Automotive

Solar panels cut down on range anxiety in German compact EV

Solar panels cut down on range...
There are 7.5 sq.m of solar panels on the body
There are 7.5 sq.m of solar panels on the body
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A Sono prototype in the workshop
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A Sono prototype in the workshop
Sono says the Sion can be used an electric generator 
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Sono says the Sion can be used an electric generator 
The green in the dashboard is a special moss
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The green in the dashboard is a special moss
There's room for six inside 
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There's room for six inside 
Solar charging should help to cut down on range anxiety
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Solar charging should help to cut down on range anxiety
There are 7.5 sq.m of solar panels on the body
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There are 7.5 sq.m of solar panels on the body
The shape is similar to the one you'd find on a Prius or Honda Clarity
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The shape is similar to the one you'd find on a Prius or Honda Clarity
The Sono Sion on the move
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The Sono Sion on the move
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As electric power becomes more widespread, novel workarounds to minimize range anxiety are becoming more common. From fast charging to fuel cells, eking more mileage out of batteries will be crucial if electric cars are to win over devotees of gas and diesel. German company Sono Motors plans on using solar panels to solve the problem, with its compact Sion commuter.

The original Fisker Karma dipped its toe into the waters of solar charging, using a small panel in the roof to charge ancillary systems, and the new Karma Revero can draw around 1.5 mi (2.4 km) from the sun. But neither embraced the idea of solar charging like Sono, which has fitted mono-cystalline silicon cells to the roof, bonnet, boot and sides of the car. The company claims owners will get around 30 km (18.6 mi) of range from the sun over the course of an average day.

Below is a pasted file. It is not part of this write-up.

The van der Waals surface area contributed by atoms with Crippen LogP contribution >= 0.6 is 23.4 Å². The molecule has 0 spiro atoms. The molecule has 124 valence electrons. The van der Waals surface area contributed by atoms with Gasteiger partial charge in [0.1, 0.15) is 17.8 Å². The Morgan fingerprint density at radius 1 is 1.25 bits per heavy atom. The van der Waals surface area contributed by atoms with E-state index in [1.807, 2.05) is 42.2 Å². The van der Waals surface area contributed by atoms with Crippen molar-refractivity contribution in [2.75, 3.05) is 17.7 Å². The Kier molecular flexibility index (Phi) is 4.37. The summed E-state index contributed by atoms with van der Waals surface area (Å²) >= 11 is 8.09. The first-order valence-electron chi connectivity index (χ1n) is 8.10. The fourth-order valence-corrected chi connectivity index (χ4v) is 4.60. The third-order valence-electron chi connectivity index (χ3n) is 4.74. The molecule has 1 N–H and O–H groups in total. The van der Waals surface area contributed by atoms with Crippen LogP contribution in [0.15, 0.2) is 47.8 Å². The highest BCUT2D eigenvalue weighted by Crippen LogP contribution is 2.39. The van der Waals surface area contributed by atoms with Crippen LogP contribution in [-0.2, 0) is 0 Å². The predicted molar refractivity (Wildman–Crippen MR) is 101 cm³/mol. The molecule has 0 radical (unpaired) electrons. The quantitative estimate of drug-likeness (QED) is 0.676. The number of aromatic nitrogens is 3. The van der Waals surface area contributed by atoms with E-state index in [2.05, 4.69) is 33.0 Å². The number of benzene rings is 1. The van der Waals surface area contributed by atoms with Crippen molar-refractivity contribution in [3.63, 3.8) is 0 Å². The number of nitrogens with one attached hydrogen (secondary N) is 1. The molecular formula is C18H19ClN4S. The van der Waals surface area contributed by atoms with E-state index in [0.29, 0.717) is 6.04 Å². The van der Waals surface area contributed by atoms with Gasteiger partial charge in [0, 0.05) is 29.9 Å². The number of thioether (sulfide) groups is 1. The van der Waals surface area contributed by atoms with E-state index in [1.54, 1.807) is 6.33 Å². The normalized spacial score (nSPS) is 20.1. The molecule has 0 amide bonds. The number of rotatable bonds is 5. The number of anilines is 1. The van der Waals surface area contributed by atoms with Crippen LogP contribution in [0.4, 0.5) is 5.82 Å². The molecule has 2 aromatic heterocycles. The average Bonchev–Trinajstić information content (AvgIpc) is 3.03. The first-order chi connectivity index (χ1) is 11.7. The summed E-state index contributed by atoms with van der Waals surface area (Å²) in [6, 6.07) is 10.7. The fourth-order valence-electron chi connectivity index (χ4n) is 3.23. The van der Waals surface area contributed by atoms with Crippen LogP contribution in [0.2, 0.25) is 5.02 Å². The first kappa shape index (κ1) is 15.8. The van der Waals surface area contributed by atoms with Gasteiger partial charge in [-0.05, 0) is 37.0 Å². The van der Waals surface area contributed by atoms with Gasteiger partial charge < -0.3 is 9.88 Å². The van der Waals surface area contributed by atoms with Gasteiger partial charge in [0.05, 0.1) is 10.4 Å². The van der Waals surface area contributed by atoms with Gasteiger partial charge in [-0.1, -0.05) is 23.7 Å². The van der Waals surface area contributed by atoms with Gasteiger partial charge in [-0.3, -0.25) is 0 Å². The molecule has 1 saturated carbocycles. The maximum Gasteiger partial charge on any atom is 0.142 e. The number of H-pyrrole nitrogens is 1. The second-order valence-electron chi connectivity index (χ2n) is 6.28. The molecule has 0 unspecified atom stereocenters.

The solar cells are covered with an 8 mm (0.31 in) layer of polycarbonate, and total surface area is 7.5 square meters (80.7 square feet).

The green in the dashboard is a special moss
The green in the dashboard is a special moss

Sono says it's actually being conservative with the 30 km estimate. According to the company, it is technically possible that the car's 349 total cells, producing a peak 1,144 W at 22 percent efficiency, are enough to provide 65 km (40.4 mi) of range.

Although it might be technically possible, there are of course some rather obvious drawbacks to using solar panels to try to provide a meaningful range boost. For one, parking a car in the city means you're surrounded by buildings and shadows. You're also likely to be parked next to somebody else, which means their regular cars might block or steal your sunlight. So as noble as the concept is, we're not sure how effectively it translates to the real world.

The Sion can can be charged like a regular electric car. Urban models use a 14.4 kWh battery for a maximum range of 120 km (74 mi), and the more expensive Extender uses a 30 kWh battery for 250 km (155 mi) of silent running.

Both models can be charged to 80 percent in just half an hour, or topped up more slowly using a regular wall socket. The 50 kW motor can take the car up to 140 km/h (87 mph), which should be more than enough for most inner-city and suburban commuters.

The shape is similar to the one you'd find on a Prius or Honda Clarity
The shape is similar to the one you'd find on a Prius or Honda Clarity